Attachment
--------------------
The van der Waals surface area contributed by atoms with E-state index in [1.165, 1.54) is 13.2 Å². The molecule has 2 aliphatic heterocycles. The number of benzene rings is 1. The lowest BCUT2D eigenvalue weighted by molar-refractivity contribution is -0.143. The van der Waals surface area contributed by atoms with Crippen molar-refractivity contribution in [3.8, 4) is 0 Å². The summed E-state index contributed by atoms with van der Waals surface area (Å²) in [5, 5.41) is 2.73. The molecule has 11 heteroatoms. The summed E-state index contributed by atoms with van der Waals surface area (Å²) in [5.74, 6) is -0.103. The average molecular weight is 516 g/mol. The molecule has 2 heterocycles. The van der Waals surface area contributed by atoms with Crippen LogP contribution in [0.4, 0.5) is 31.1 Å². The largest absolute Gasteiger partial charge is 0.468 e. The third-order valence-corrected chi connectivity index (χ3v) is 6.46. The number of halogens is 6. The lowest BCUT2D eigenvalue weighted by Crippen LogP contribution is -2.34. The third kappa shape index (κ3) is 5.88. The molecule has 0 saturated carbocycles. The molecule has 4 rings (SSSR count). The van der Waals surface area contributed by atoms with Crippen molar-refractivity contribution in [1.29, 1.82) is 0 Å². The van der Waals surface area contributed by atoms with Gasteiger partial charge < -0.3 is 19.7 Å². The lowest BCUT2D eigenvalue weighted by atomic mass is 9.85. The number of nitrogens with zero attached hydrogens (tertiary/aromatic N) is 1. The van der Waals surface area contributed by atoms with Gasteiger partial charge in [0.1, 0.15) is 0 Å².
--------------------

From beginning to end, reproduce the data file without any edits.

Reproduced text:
The van der Waals surface area contributed by atoms with E-state index in [1.165, 1.54) is 13.2 Å². The molecule has 2 aliphatic heterocycles. The number of benzene rings is 1. The lowest BCUT2D eigenvalue weighted by molar-refractivity contribution is -0.143. The van der Waals surface area contributed by atoms with Crippen molar-refractivity contribution in [3.8, 4) is 0 Å². The summed E-state index contributed by atoms with van der Waals surface area (Å²) in [5, 5.41) is 2.73. The molecule has 11 heteroatoms. The summed E-state index contributed by atoms with van der Waals surface area (Å²) in [5.74, 6) is -0.103. The average molecular weight is 516 g/mol. The molecule has 2 heterocycles. The van der Waals surface area contributed by atoms with Crippen LogP contribution in [0.4, 0.5) is 31.1 Å². The largest absolute Gasteiger partial charge is 0.468 e. The third-order valence-corrected chi connectivity index (χ3v) is 6.46. The number of halogens is 6. The lowest BCUT2D eigenvalue weighted by Crippen LogP contribution is -2.34. The third kappa shape index (κ3) is 5.88. The molecule has 0 saturated carbocycles. The molecule has 4 rings (SSSR count). The van der Waals surface area contributed by atoms with Crippen molar-refractivity contribution in [1.29, 1.82) is 0 Å². The van der Waals surface area contributed by atoms with Gasteiger partial charge < -0.3 is 19.7 Å². The lowest BCUT2D eigenvalue weighted by atomic mass is 9.85. The number of nitrogens with zero attached hydrogens (tertiary/aromatic N) is 1. The van der Waals surface area contributed by atoms with Gasteiger partial charge in [0.1, 0.15) is 0 Å².